Malaysiakini News

‘Reformasi total’ – Lessons from Indonesia on media reform

Janet Steele  |  Published:  |  Modified:

COMMENT | Ever since the astonishing results of the 14th General Election in Malaysia, I have felt a strong sense of déjà vu. I was in Jakarta working as a Fulbright professor on May 21, 1998, the day that Suharto was forced to step down after 32 years of authoritarian rule. On May 9, 2018, I was on the other side of the world in Washington DC, but I was still able to follow the results live on Malaysiakini.

In some ways, the Malaysian election was an even more remarkable achievement than what I’d witnessed in Indonesia 20 years earlier. A change of government, after more than 60 years of one-party rule, and not one drop of bloodshed! But now the hard work begins. As happy as I was at the outcome of the election, I was also worried. Will Malaysia take the steps necessary to secure the most important reform of all - freedom of the press?

If I have learned one thing from following press developments in Indonesia and Malaysia for the past 20 years, it is this: all reforms follow from press freedom, and journalists themselves must take the lead in demanding it. If anything secured the transition to democracy in Indonesia, it was the 1999 Press Law, which was drafted and passed largely because of how journalists kept up the pressure on the new government.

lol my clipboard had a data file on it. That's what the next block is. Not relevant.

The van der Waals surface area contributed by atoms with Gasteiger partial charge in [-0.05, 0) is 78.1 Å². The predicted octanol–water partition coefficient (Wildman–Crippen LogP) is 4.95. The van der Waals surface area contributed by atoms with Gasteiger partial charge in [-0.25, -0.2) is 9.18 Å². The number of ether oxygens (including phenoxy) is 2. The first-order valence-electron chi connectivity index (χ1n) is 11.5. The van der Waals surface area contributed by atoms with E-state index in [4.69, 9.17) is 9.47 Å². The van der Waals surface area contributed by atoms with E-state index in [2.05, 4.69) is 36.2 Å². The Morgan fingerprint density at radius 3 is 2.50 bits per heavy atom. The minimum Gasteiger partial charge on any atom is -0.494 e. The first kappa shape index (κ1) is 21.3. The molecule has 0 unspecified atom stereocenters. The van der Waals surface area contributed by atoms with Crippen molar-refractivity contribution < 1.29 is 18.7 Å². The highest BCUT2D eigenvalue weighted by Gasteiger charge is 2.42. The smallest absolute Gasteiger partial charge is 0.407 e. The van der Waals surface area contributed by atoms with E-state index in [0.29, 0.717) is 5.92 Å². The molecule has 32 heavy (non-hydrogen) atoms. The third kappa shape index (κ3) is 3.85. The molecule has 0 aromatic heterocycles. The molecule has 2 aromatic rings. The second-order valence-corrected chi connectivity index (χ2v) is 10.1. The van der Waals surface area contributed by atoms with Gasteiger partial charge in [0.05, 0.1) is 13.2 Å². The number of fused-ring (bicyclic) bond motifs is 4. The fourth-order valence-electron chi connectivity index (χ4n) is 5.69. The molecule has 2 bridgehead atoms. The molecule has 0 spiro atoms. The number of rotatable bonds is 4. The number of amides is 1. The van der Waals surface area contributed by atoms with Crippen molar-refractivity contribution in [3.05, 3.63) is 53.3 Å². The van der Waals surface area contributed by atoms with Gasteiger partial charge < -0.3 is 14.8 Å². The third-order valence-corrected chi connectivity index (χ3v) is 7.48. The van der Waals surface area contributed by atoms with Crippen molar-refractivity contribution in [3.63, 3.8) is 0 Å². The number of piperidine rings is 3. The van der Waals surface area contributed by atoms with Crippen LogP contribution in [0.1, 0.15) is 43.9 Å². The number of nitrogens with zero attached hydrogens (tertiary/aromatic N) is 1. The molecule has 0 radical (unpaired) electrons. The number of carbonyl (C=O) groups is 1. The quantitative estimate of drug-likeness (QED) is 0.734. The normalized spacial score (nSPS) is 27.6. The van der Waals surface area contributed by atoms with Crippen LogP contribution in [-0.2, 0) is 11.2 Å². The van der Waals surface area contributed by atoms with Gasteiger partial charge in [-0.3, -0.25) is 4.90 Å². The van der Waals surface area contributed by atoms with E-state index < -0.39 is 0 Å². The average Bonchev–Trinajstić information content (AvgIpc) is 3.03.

So far, the new Pakatan Harapan government has been saying the right things about freedom of the press. Even before the election, PKR president Wan Azizah Wan Ismail promised that if the coalition won, it would review all laws and regulations restricting the media. DAP secretary-general Lim Guan Eng likewise guaranteed that Harapan would “set up a media council comprising media figures, which will be responsible for developing and implementing a code of ethics on reporting and act as an ombudsman for public complaints.”

It is encouraging to see that new Communications and Multimedia Minister Gobind Singh Deo (photo) has said that the government will create a media council, and heartening that media organisations such as the National Union of Journalists (NUJ) have reminded Harapan that it needs to keep its word.

The Centre for Independent Journalism (CIJ) and Institute of Journalists Malaysia (IOJ) have also spoken up, chiding the new prime minister that it is not enough to “redefine” the Anti-Fake-News Bill, but that it must be repealed altogether - along with other laws that repress media freedom, including the Sedition Act and the Printing Presses and Publications Act.

These are all good signs, but journalists need to do more than issue statements. As the IOJ itself has pointed out, “While we laud the swift move by the new government to reiterate its commitment for press freedom and also push for the formation of a media council, we would like to remind and urge the ministry that any such proposal should be drawn up with active consultation with the stakeholders, including media groups.”

The day after Suharto’s fall

It has always been obvious to Indonesian journalists that most of what Indonesia has achieved since the fall of Suharto would not have been possible without a free press.

Journalists have informed the public of the content of repressive draft laws. They have uncovered scandals, reported on the theft of public money, and fact-checked what is said by politicians and candidates for public office. They have published details of crimes committed by those who were previously untouchable – even Tommy Suharto, who in 2002 was convicted of masterminding the murder of the judge who had sentenced him to prison for corruption.

But how was all of this achieved? Beginning with the resignation of Suharto in May 1998, Indonesian journalists wasted no time in pressing the new government for...

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